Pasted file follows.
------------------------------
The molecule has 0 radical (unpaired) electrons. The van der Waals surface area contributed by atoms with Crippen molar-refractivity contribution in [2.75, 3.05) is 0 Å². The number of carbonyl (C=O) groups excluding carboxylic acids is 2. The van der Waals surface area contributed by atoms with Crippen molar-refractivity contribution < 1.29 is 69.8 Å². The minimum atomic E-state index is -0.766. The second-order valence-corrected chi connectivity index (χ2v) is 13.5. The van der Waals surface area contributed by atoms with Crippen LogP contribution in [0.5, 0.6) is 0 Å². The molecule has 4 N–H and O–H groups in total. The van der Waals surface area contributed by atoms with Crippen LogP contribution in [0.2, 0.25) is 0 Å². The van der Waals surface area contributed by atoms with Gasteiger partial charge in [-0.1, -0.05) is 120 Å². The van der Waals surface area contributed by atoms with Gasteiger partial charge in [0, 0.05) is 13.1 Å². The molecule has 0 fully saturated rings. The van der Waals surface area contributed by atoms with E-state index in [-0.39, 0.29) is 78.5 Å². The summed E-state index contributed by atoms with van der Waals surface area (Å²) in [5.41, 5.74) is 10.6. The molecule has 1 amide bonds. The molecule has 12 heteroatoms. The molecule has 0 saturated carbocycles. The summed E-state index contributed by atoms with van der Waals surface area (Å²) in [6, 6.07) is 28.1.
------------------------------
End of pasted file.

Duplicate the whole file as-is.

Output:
The molecule has 0 radical (unpaired) electrons. The van der Waals surface area contributed by atoms with Crippen molar-refractivity contribution in [2.75, 3.05) is 0 Å². The number of carbonyl (C=O) groups excluding carboxylic acids is 2. The van der Waals surface area contributed by atoms with Crippen molar-refractivity contribution < 1.29 is 69.8 Å². The minimum atomic E-state index is -0.766. The second-order valence-corrected chi connectivity index (χ2v) is 13.5. The van der Waals surface area contributed by atoms with Crippen LogP contribution in [0.5, 0.6) is 0 Å². The molecule has 4 N–H and O–H groups in total. The van der Waals surface area contributed by atoms with Crippen LogP contribution in [0.2, 0.25) is 0 Å². The van der Waals surface area contributed by atoms with Gasteiger partial charge in [-0.1, -0.05) is 120 Å². The van der Waals surface area contributed by atoms with Gasteiger partial charge in [0, 0.05) is 13.1 Å². The molecule has 0 fully saturated rings. The van der Waals surface area contributed by atoms with E-state index in [-0.39, 0.29) is 78.5 Å². The summed E-state index contributed by atoms with van der Waals surface area (Å²) in [5.41, 5.74) is 10.6. The molecule has 1 amide bonds. The molecule has 12 heteroatoms. The molecule has 0 saturated carbocycles. The summed E-state index contributed by atoms with van der Waals surface area (Å²) in [6, 6.07) is 28.1.